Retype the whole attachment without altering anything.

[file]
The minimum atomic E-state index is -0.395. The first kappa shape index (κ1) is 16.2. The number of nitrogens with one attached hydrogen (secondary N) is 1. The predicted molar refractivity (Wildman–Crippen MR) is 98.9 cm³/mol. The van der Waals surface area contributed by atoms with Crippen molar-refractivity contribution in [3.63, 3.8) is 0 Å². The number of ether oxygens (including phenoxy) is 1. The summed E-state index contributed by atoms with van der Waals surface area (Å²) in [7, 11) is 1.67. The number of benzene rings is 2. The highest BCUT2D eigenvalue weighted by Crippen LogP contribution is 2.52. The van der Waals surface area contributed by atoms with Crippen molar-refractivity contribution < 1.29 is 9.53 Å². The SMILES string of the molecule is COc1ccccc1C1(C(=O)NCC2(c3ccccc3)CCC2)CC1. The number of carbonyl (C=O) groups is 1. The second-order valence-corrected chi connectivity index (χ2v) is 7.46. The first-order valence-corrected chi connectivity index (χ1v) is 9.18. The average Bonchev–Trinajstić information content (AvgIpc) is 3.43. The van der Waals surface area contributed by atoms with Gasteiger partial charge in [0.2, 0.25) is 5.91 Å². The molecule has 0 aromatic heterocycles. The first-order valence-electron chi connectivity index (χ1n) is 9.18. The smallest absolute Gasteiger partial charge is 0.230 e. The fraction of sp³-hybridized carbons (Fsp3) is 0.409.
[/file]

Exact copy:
The minimum atomic E-state index is -0.395. The first kappa shape index (κ1) is 16.2. The number of nitrogens with one attached hydrogen (secondary N) is 1. The predicted molar refractivity (Wildman–Crippen MR) is 98.9 cm³/mol. The van der Waals surface area contributed by atoms with Crippen molar-refractivity contribution in [3.63, 3.8) is 0 Å². The number of ether oxygens (including phenoxy) is 1. The summed E-state index contributed by atoms with van der Waals surface area (Å²) in [7, 11) is 1.67. The number of benzene rings is 2. The highest BCUT2D eigenvalue weighted by Crippen LogP contribution is 2.52. The van der Waals surface area contributed by atoms with Crippen molar-refractivity contribution < 1.29 is 9.53 Å². The SMILES string of the molecule is COc1ccccc1C1(C(=O)NCC2(c3ccccc3)CCC2)CC1. The number of carbonyl (C=O) groups is 1. The second-order valence-corrected chi connectivity index (χ2v) is 7.46. The first-order valence-corrected chi connectivity index (χ1v) is 9.18. The average Bonchev–Trinajstić information content (AvgIpc) is 3.43. The van der Waals surface area contributed by atoms with Gasteiger partial charge in [0.2, 0.25) is 5.91 Å². The molecule has 0 aromatic heterocycles. The first-order valence-electron chi connectivity index (χ1n) is 9.18. The smallest absolute Gasteiger partial charge is 0.230 e. The fraction of sp³-hybridized carbons (Fsp3) is 0.409.